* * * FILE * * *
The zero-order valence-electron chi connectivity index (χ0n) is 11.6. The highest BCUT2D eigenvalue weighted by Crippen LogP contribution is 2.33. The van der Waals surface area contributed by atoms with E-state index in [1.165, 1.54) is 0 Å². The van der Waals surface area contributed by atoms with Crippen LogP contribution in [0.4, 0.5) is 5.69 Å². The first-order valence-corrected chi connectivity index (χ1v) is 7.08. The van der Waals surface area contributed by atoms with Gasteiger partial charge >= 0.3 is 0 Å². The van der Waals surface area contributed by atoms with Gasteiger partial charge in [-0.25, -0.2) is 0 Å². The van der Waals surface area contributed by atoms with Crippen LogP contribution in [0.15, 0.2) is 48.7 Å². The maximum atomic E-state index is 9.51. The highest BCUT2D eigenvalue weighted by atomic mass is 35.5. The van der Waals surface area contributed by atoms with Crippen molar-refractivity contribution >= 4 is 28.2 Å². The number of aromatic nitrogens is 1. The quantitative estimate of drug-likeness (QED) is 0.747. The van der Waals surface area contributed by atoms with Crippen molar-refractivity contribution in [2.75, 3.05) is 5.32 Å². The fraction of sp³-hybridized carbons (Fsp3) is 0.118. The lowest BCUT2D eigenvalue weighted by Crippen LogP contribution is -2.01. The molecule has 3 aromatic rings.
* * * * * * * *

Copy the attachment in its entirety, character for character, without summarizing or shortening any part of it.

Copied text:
The zero-order valence-electron chi connectivity index (χ0n) is 11.6. The highest BCUT2D eigenvalue weighted by Crippen LogP contribution is 2.33. The van der Waals surface area contributed by atoms with E-state index in [1.165, 1.54) is 0 Å². The van der Waals surface area contributed by atoms with Crippen LogP contribution in [0.4, 0.5) is 5.69 Å². The first-order valence-corrected chi connectivity index (χ1v) is 7.08. The van der Waals surface area contributed by atoms with Gasteiger partial charge >= 0.3 is 0 Å². The van der Waals surface area contributed by atoms with Gasteiger partial charge in [-0.25, -0.2) is 0 Å². The van der Waals surface area contributed by atoms with Crippen LogP contribution in [0.15, 0.2) is 48.7 Å². The maximum atomic E-state index is 9.51. The highest BCUT2D eigenvalue weighted by atomic mass is 35.5. The van der Waals surface area contributed by atoms with Crippen molar-refractivity contribution >= 4 is 28.2 Å². The number of aromatic nitrogens is 1. The quantitative estimate of drug-likeness (QED) is 0.747. The van der Waals surface area contributed by atoms with Crippen molar-refractivity contribution in [2.75, 3.05) is 5.32 Å². The fraction of sp³-hybridized carbons (Fsp3) is 0.118. The lowest BCUT2D eigenvalue weighted by Crippen LogP contribution is -2.01. The molecule has 3 aromatic rings.